Neer VarshneyFormer TNW writer
Monster Cable is looking to surf the blockchain buzz to save its drowning business.
The US-based electronics manufacturer — best known for its headphones and (overpriced) audio and video cables — has been suffering heavy losses for years. Now, it’s planning a $300 million initial coin offering (ICO).
The company has filed the ICO for “Monster Money Tokens (MMNY)” with the US Securities and Exchange Commission (SEC), as spotted by Coindesk.
Monster is not promising any groundbreaking innovations with its ICO though — no building robots or buying comets with blockchain. It’s simply creating an ecommerce platform where you could buy Monster products with its MMNY tokens.
As per the filing, the company plans to utilize blockchain technology in “payment processing, market analysis, accounting, audit and payroll services, inventory management, and shipping operation.” If all goes well, it hopes that other companies will also utilize its platform to sell their products.
The Monster Network will initially be built on top of the Ethereum blockchain and its token will follow Ethereum’s ERC20 protocol. The company ultimately plans to move over to its own blockchain.
The number of MMNY tokens are capped at 500 million, out of which 300 million will be sold in the ICO and the rest will be retained by the company. Companies doing ICOs often retain a significant supply of the tokens towards their own financial interests, to be sold later.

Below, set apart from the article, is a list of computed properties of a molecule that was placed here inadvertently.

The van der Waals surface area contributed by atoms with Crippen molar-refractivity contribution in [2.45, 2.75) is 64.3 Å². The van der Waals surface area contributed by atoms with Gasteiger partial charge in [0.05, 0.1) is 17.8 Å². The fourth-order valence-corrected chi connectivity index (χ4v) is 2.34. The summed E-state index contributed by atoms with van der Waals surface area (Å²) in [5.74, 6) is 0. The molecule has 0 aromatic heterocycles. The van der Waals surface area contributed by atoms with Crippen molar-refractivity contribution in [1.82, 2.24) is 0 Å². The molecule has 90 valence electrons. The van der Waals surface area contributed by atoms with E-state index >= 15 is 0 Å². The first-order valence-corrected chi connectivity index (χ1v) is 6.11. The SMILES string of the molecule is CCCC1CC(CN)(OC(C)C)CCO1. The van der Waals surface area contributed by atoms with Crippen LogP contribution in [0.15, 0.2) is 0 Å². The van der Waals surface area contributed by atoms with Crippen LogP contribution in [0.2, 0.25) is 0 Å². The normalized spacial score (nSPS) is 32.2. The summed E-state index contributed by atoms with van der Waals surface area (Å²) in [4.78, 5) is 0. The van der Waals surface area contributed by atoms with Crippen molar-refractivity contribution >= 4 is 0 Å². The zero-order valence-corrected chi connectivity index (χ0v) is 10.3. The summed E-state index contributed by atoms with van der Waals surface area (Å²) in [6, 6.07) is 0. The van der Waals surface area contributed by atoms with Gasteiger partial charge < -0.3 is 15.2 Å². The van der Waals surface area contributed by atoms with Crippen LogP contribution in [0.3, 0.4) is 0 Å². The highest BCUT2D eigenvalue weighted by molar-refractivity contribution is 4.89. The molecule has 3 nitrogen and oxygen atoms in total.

The ICO price of the token is set at $1, but it’s customary in the industry for private investors to receive heavy discounts on the ICO price.
If the ICO doesn’t work out, Monster doesn’t plan to refund the investors’ money. It will instead exchange every four MMNY tokens with one share of stock in the company. Whether potential investors will find holding shares in a company that hasn’t been making profits for a long time as a good security against their investments remains to be seen.
It’s also worth noting that having native tokens for an ecommerce platform won’t exactly offer any particular advantages. Services such as CoinPayments allow easy integration of cryptocurrency payments with any website.
The fact Monster is keeping 40 percent of its token supply for itself does raise suspicions that the company is not utilizing blockchain to make product advancements, but to raise some quick money as many others before it.
Monster Cables suffered losses to the tune of $29 million in 2016 and $26.7 million in 2017. In the first quarter of 2018, it has already lost $19.6 million. No wonder it’s looking towards ICOs as a way out.
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